All Things Super

Lupine superbloom, Rattlesnake Bar, Folsom Lake SRA (4/27/21) Steve Arita

On the morning following the Super Pink Moon (so named after the herb Floss pink, also called Creeping phlox, which native people identified as blooming during the May super moon), Steve Arita rose early and sent these dawn images of a superbloom of native Lupine near Rattlesnake Bar at Folsom Lake State Recreation Area.

Another bloom is found at Beek’s Bight (below), also within Folsom Lake SRA in Granite Bay, and it’s getting a lot of traffic. Many of those visiting the area took portraits, as I did of Joan when we visited the following morning. But follow these words of advice: please stay on established trails and paths. There’s plenty of trampled space on which to take a photograph without creating more.

Steve’s and my submissions followed a communication from Southern California color spotter Julie Kirby who bemoaned the lack of poppies along the Central Coast (Cayucos, Atascadero and Morro Bay). She had inquired at the Cambria Nursery as to where she might find the area’s legendary, knee-high displays of spring color and was told not much color has appeared, so far.

She then opined whether fire abatement, flood damage and highway maintenance efforts were the culprit and sent this live cam link to the Antelope Valley State Poppy Reserve near Lancaster which shows barren hills. So, Julie was left to appreciate the splashes of exotic yellow mustard that Spanish friars sowed as they trod the El Camino Real in the 1700s. Somehow, the exotics seem to show each year, despite fire, flood or human excavation. is about autumn color, so we don’t post spring, summer or winter color too regularly, but to satisfy those with a need to see such beauty, file your photos and we’ll post them. There’s also a California Wildflower group on Facebook, where you can see and post California wildflowers during their nine-month bloom.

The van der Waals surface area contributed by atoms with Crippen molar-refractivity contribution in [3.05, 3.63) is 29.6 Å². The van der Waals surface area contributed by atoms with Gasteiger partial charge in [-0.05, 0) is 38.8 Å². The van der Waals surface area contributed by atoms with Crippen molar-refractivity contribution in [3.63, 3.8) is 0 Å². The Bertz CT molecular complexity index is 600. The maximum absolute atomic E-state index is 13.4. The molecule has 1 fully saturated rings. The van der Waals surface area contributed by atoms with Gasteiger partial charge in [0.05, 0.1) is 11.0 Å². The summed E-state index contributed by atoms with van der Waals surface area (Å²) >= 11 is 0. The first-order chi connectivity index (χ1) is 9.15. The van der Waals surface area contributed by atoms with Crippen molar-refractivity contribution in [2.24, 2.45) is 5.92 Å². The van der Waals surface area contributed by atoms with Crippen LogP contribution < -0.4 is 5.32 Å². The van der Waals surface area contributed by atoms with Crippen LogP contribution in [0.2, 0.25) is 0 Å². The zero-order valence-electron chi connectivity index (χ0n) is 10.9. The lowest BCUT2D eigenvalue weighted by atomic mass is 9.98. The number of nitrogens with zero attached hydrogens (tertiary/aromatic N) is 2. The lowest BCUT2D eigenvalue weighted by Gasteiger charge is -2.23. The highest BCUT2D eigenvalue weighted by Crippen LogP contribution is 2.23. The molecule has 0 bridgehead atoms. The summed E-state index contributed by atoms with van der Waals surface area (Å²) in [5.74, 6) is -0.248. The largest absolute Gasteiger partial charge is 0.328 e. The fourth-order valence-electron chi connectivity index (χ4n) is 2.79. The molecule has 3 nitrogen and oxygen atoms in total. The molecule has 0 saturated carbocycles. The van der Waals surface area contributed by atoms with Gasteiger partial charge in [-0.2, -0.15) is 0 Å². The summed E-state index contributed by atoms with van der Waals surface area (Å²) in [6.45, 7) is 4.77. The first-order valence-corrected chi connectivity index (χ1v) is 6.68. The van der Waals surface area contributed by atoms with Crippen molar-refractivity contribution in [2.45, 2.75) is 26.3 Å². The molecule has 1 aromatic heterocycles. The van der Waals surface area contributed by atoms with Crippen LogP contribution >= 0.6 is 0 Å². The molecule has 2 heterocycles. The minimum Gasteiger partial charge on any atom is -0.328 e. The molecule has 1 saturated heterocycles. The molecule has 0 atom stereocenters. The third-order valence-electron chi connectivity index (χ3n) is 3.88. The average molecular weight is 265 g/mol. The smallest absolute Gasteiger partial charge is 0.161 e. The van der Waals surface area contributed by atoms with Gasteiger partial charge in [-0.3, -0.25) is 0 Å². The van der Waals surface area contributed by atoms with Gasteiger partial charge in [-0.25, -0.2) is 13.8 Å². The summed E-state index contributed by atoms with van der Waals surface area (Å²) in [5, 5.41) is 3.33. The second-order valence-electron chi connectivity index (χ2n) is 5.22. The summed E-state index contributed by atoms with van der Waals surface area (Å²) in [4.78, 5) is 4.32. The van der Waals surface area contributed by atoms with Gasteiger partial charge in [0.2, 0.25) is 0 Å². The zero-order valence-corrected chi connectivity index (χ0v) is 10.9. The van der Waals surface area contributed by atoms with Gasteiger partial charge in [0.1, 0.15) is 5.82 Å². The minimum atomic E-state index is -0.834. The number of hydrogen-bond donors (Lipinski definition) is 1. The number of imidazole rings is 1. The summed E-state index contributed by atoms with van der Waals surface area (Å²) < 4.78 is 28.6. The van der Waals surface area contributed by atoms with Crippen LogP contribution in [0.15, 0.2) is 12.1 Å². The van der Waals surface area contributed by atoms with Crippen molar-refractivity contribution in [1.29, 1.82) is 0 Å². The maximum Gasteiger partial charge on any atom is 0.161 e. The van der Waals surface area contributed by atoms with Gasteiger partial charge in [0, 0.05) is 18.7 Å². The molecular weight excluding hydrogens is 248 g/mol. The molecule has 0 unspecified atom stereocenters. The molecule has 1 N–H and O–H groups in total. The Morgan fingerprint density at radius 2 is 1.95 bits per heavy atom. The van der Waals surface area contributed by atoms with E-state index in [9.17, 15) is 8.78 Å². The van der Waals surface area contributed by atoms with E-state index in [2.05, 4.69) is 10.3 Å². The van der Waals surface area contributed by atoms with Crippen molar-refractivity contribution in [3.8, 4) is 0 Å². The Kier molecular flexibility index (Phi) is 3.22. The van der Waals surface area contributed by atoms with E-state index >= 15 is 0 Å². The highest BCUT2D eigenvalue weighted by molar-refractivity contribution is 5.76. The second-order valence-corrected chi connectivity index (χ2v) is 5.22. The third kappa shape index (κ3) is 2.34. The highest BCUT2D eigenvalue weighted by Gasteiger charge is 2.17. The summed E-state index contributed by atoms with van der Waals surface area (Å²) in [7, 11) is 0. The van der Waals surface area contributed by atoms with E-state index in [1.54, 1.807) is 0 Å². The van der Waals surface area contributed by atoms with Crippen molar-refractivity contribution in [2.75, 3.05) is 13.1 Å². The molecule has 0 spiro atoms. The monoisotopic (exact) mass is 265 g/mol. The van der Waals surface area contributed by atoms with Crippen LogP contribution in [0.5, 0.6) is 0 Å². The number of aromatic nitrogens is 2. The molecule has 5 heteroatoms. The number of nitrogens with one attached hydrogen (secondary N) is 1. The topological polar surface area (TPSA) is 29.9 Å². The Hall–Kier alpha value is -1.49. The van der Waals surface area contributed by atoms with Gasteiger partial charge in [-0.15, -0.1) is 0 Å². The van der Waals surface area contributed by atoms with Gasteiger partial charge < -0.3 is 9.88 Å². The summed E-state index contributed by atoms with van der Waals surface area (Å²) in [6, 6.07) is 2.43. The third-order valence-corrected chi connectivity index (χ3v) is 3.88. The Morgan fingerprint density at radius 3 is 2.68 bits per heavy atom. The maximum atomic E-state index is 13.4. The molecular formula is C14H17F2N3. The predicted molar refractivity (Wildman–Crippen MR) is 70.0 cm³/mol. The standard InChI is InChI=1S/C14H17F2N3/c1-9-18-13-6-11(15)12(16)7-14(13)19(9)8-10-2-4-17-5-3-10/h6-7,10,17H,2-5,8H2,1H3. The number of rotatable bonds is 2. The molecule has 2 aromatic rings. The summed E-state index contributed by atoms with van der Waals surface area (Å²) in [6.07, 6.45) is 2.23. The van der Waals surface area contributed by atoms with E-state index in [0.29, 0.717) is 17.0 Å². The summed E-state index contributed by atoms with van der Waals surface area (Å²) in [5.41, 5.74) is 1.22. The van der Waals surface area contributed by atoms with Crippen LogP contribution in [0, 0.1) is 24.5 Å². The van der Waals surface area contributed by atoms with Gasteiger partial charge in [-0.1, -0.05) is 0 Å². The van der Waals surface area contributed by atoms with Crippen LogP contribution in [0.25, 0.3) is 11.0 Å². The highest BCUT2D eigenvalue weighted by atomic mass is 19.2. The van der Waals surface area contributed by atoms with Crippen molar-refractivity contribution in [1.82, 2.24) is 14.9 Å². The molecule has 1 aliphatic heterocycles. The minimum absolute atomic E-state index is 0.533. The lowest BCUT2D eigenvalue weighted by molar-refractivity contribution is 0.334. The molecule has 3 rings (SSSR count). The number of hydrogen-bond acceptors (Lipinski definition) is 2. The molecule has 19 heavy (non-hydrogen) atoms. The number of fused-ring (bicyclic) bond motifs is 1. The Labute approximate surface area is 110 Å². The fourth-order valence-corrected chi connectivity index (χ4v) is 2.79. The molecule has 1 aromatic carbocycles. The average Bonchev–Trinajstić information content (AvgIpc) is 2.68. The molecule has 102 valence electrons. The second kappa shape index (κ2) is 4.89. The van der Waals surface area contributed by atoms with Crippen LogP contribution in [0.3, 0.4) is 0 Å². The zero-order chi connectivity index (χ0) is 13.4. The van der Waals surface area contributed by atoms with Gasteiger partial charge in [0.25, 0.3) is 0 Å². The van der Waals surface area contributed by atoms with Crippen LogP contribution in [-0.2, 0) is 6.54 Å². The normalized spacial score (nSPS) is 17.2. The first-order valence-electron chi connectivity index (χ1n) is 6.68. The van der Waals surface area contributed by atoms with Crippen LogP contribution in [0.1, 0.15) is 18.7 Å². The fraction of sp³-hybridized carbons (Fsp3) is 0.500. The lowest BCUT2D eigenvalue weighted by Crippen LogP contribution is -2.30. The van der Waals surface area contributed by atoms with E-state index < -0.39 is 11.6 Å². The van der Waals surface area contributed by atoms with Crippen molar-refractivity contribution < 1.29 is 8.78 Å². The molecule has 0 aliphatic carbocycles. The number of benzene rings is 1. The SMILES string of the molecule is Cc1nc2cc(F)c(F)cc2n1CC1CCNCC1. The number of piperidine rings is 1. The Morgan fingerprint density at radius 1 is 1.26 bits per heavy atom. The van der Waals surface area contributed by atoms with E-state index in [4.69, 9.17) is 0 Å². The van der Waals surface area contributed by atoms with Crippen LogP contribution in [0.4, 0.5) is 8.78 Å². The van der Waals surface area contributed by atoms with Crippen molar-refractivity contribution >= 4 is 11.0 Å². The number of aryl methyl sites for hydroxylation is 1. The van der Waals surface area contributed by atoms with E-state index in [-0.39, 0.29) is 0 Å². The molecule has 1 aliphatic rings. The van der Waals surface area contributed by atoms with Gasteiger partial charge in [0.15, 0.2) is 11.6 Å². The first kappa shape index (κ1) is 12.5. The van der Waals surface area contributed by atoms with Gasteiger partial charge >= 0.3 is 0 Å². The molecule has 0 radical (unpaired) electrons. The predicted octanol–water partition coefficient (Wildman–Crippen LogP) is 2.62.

In the meantime, enjoy the superbloom at Folsom Lake.

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Monarch Listing Is Warranted

Monarch Butterfly, Lighthouse Field, Santa Cruz (1/16/06) John Poimiroo

Listing the Monarch butterfly as a threatened or endangered specie is warranted but precluded due to other priorities, the U.S. Fish and Wildlife Service (USF&WS) announced today.

The announcement follows reports of plummeting Monarch butterfly counts in California, the specie’s western wintering grounds. Once numbering over one million butterflies, the western population of Monarch butterflies dropped in the last year from over 27,000 to just 2,000 butterflies.

Monarch butterflies are one of numerous remarkable species that migrate to and through California in autumn. The Monarchs spend winter along the California coast from San Diego north to Marin County. Prime winter roosts have included Pismo Beach, Pacific Grove and Santa Cruz. Though, scenes like this are disappearing.

Monarch Butterflies, Santa Cruz (1/16/2006) John Poimiroo